CREATING A CRIMINAL PROFILE
Creatinga Criminal Profile
According toLocard`s exchange principle, there is always a transmission ofevidence when an offender comes into contact with their victim orlocation (Turvey, 2011). This theory proposes that a criminal willoften leave something of their own and take away another thing fromtheir victims. It is these behavioral patterns that assist increating a criminal profile of the potential lawbreaker, particularlywhen there are no suspects drawn. These signature behaviors are theacts committed by an offender that are not only necessary forcompleting the crime, but are useful in determining offenders`psychological and emotional needs (Van der Watt, Van Graan &Labuschagne, 2014).
The first victimwas an elderly white woman whose body was found in the middle of herliving room in a prone position. The woman was casually dressed, witha broken vase next to her body. She had no other injuries except theknife that had stabbed her in the chest. All the doors were locked,and only the door to the garage was left open, and the window in thegarage was also left ajar. The only things missing were some littleitems from the victim`s purse. A similar crime occurred in theneighborhood one week later where a neighbor heard the sound ofbreaking glass. He saw a young Caucasian male escaping from the sceneupon knocking on the door. The police found the elderly woman asleepin her home, and her wallet from her purse was missing.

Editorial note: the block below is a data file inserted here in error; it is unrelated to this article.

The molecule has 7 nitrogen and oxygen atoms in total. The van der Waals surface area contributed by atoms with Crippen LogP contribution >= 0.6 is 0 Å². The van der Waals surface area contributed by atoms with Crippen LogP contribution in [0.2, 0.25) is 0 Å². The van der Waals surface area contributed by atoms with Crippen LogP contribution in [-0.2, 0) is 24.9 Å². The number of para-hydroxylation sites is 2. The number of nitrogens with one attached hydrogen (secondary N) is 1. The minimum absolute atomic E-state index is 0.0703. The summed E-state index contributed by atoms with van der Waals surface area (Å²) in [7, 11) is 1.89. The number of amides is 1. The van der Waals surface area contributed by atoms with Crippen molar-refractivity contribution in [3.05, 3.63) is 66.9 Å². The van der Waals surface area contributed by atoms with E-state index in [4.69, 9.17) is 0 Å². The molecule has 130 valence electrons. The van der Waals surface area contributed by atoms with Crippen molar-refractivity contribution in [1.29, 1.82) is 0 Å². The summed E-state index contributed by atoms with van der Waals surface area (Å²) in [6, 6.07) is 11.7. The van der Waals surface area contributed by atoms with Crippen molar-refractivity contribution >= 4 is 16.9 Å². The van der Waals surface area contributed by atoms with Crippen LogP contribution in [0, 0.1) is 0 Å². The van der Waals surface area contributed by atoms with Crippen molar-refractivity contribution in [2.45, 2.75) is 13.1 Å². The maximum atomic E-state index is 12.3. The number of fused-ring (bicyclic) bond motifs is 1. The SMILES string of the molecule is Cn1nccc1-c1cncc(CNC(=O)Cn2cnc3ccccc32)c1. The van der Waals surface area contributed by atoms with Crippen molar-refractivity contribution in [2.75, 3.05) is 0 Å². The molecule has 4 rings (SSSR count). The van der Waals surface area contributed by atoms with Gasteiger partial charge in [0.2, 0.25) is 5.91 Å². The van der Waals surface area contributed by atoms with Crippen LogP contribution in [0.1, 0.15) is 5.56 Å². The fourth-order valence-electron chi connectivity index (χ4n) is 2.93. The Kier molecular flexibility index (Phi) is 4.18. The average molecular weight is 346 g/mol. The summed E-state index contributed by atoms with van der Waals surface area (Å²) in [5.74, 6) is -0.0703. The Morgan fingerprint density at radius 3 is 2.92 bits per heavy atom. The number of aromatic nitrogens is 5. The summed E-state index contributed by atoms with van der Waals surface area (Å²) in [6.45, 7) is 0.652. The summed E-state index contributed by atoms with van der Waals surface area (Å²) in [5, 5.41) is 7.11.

Thecharacteristics of the victims provide the context to which thecrimes were carried out and the state of mind of the culprit. All ofthe victims were Caucasian females of elderly age who were frail orunder medication due to old age. Both of these victims were alsoattacked when they were alone in their homes. The locations of thesecrimes were at their victims` house where they were not likely toexpect the offense. The lifestyle victim risk was low since they wereelderly and depended on other, the possibility of crime was likely tooccur outside of their homes. The victim`s point of entry into thehouse was through the window, and he left from the exterior of thehouse. The offender attacked the victims in the evening, and therewas little use of force or weapons except in the first case where thewoman was stabbed after resisting, a deduction made from the brokenvase.
A look at thecircumstances surrounding the crime reveals certain features of theoffender. The criminal is a young male of Caucasian descent. Turvey(2011) asserts that the ancestry of the criminal is usually the sameas that of their first victim. The witness at the second crime scenereported seeing a young Caucasian male running away from the woman`shouse. The primary intention for the breakings was to steal smallitems of minimum financial value meaning the victim enjoyed pleasureand thrill from stealing. Furthermore, there seems to be no intentionof violence except in the first case where the victim resisted.
It is more likelythat the offender is a Kleptomania as other valuable items in thehouse were left untouched, and he only stole small items. Theoffender is also more likely to have a previous arrest record sinceit is a habit. The acts seem premeditated as there was littleevidence left at the crime scene indicating that the criminal mightbe of an above average intelligence. The criminal profile can be usedto narrow the focus of the investigation but does not providesufficient reason to arrest a suspect (Van der Watt, Van Graan &Labuschagne, 2014).
Turvey, B. E. (2011). Criminal profiling: An introduction tobehavioral evidence analysis. Academic press.
Van der Watt, M., Van Graan, J., & Labuschagne, G. (2014). Modusoperandi, signature and fantasy as distinctive behaviour: Fundamentalconsiderations in the case linkage of child rape cases1. ChildAbuse Research in South Africa, 15(1), 61-72.